Sunday 22 April 2012


Barbican, London, Sun 15th April

Does anything sum up the media circus more witheringly than their fixation with anniversaries? The dreary, gormless literalism, the insatiable need to fill column inches with any old irrelevance? But at least the Titanic centenary displaced the accursed Olympics for a while. And it led to one of my favourite pieces of minimalist music, perhaps my very favourite British work, being restaged. (And not just that but what to me is the best of the many versions, the collaboration with Philip Jeck... but more of that anon.)

The Captain...

The night was the very date the ill-fated boat met it's iceberg. Which is neat, but allows a whole bunch of cultural baggage to be brought on board which threatens to sink things before we've set sail. (Which unfortunately includes much of Brian Morton's programme notes. Most risibly he states the boat's “class partitions” were “a gift to Marxists”, clearly confusing us with Hollywood producers.)

Firstly, the piece is foremost... ahem... a work of music. What's significant is that Bryars took the central concept of minimalism as pioneered by Reich and Glass, but took it for his own. The work eschews all the styles' surface features (the clustered beats, the phase-shifting) to take its heart and sail into quite new waters.

It's true Bryars has continued to update the piece with fresh discoveries about the sinking. But that's more to do with maintaining the piece's indeterminacy. (It's composed not to have a fixed score, like a symphony, but forever be a work in progress.) I don't think he's over-interested in the historical aspects or cultural significance of the story. His impetus was hearing an eyewitness account that the ship's band had continued playing as the boat went down. (“The last I saw of the band, when I was floating out in the sea with my lifebelt on, it was still on deck playing. How they ever did it I cannot imagine.") This led him to picture them playing on even as they sank below the water line.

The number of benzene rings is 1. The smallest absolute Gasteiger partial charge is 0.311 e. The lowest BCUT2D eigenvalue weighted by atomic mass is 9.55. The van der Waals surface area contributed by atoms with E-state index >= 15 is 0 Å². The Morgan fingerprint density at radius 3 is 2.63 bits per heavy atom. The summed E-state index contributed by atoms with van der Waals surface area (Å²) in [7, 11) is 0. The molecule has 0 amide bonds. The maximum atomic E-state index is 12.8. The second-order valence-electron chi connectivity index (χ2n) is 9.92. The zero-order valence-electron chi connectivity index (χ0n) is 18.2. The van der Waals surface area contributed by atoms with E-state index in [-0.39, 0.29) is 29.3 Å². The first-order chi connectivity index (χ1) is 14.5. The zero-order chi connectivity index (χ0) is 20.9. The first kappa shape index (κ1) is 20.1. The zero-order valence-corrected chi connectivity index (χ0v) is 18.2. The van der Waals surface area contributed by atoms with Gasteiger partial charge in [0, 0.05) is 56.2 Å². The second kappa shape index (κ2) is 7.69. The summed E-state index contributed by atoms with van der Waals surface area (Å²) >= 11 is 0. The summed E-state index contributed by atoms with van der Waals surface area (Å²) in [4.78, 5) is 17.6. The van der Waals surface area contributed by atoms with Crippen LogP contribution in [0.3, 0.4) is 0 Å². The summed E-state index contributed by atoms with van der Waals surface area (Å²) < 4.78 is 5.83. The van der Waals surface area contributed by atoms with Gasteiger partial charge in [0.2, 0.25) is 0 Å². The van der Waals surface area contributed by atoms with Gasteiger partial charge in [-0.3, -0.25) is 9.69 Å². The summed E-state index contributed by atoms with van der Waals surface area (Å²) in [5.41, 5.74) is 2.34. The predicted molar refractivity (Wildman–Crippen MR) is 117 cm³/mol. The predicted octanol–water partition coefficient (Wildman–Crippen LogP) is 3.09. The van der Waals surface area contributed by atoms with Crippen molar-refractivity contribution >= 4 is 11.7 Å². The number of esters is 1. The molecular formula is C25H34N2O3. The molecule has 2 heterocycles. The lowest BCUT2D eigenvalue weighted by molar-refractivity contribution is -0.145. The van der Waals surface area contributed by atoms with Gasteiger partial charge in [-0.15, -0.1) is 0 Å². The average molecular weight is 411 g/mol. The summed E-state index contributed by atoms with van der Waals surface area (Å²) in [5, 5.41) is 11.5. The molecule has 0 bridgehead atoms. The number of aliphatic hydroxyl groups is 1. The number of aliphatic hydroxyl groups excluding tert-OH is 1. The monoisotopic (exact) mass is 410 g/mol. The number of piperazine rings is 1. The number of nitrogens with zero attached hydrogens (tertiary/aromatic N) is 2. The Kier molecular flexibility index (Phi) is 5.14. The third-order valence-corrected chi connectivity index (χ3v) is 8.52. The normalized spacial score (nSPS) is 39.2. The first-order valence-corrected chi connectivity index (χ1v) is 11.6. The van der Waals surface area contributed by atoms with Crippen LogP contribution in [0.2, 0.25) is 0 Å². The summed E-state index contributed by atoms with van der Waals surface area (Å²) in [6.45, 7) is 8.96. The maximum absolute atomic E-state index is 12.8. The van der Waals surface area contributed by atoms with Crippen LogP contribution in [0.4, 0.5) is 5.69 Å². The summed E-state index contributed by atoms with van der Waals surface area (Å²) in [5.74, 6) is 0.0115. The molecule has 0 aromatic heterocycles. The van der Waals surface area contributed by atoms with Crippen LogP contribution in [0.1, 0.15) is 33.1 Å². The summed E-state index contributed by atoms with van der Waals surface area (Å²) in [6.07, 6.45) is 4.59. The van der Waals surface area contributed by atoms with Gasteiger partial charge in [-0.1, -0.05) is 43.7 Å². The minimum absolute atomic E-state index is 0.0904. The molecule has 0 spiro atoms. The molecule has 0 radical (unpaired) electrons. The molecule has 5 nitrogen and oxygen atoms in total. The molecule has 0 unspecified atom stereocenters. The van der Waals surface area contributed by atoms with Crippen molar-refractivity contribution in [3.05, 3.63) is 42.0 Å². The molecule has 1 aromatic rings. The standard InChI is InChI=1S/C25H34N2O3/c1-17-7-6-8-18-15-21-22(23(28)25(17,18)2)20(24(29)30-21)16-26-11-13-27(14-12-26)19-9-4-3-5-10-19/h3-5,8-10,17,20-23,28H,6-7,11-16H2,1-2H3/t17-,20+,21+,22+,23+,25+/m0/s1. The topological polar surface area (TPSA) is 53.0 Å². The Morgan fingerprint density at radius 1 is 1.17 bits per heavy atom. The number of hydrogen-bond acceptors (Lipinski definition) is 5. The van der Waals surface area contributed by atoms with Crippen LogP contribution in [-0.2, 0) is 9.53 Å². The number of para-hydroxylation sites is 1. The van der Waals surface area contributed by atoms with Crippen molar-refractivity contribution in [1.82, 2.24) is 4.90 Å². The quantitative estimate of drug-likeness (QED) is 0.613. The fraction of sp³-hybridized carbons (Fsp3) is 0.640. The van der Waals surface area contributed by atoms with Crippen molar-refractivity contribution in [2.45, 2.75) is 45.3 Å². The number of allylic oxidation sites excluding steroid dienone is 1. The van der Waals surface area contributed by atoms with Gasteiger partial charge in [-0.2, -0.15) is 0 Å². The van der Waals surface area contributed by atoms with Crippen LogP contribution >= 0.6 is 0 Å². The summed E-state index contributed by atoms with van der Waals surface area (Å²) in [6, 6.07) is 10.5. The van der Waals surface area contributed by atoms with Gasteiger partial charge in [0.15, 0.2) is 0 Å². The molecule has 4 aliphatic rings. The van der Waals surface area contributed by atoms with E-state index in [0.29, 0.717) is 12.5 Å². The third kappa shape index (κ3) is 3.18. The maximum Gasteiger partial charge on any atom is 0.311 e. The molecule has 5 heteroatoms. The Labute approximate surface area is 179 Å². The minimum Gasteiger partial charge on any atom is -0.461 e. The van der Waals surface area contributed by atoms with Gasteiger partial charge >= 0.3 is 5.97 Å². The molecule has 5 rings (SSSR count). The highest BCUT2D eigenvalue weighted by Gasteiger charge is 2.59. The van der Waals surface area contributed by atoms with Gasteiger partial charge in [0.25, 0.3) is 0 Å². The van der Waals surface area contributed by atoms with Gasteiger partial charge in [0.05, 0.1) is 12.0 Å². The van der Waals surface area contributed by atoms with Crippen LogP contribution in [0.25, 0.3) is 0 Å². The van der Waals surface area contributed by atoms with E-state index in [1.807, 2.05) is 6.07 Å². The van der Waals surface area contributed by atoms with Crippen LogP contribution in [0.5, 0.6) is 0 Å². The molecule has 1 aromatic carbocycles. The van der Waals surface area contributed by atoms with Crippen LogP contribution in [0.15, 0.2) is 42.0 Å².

The water line then becomes a metaphor for the inaccessibility of memory. Underwater objects can appear anything from murkily indistinct to sharp and magnified, as if clearer than something in your hand. But reach down to touch them and you ripple the surface – the object disappears. The past is both larger than life and absent. When you're talking about memory, you're really talking about ghosts.

The work is dominated by strings playing the piece the sinking band actually performed, the hymn 'Autumn.' (Which bears a close resemblance to 'Amazing Grace.') Except they never play the A to Z structure as written. Instead you hear it the way you might hum fragments of a forgotten tune, turning them like awkward jigsaw pieces, hoping they might bring the whole of it back to you. This epitomises both Bryars' theme of the ghostly nature of memory and the piece's minimalist form. Rather than having any dynamic structure it instead floats in a state of perpetuity, rather than advances it shifts. Bryars has called it “the musical equivalent of a work of conceptual art.”

Hear any one point and you would have no idea how near the beginning or end you were. You first figure it will carry on like it is for a while. Then you settle in, and find yourself wanting it to continue. Then you reach a point where you can't conceive of it ever ending. That's the point where it's really working.

It's the antithesis of symphonic form. A symphony would try to map the ship's journey through it's movements, give the iceberg a theme and the crash its own thunderous section. This puts one small musical phrase under a microscope, like you might with a drop of seawater. And of course, once you do, it reveals almost infinite riches within.

We've found before at Lucid Frenzy the danger in describing minimalist music, it can sound something austere and challenging, when it really is the polar opposite of all that. This besets us twice over for this piece, whose theme may seem harsh and existential. But listen to it and it simply doesn't feel like it's saying our memories are chimerical, and we are on our own. More that our memories are shifting and ambiguous, but for all that vital. Think of the people you've known who aren't around any more. Remembering them is like taking a long-distance call over a bad line. But that's your only option, and you take the call. The Barbican blurb calls the work “heart-achingly intimate and direct.” (Kate Bush's 'A Coral Room', a more lyrical, song-based take on the same theme, is something people are more willing to see as life-affirming.)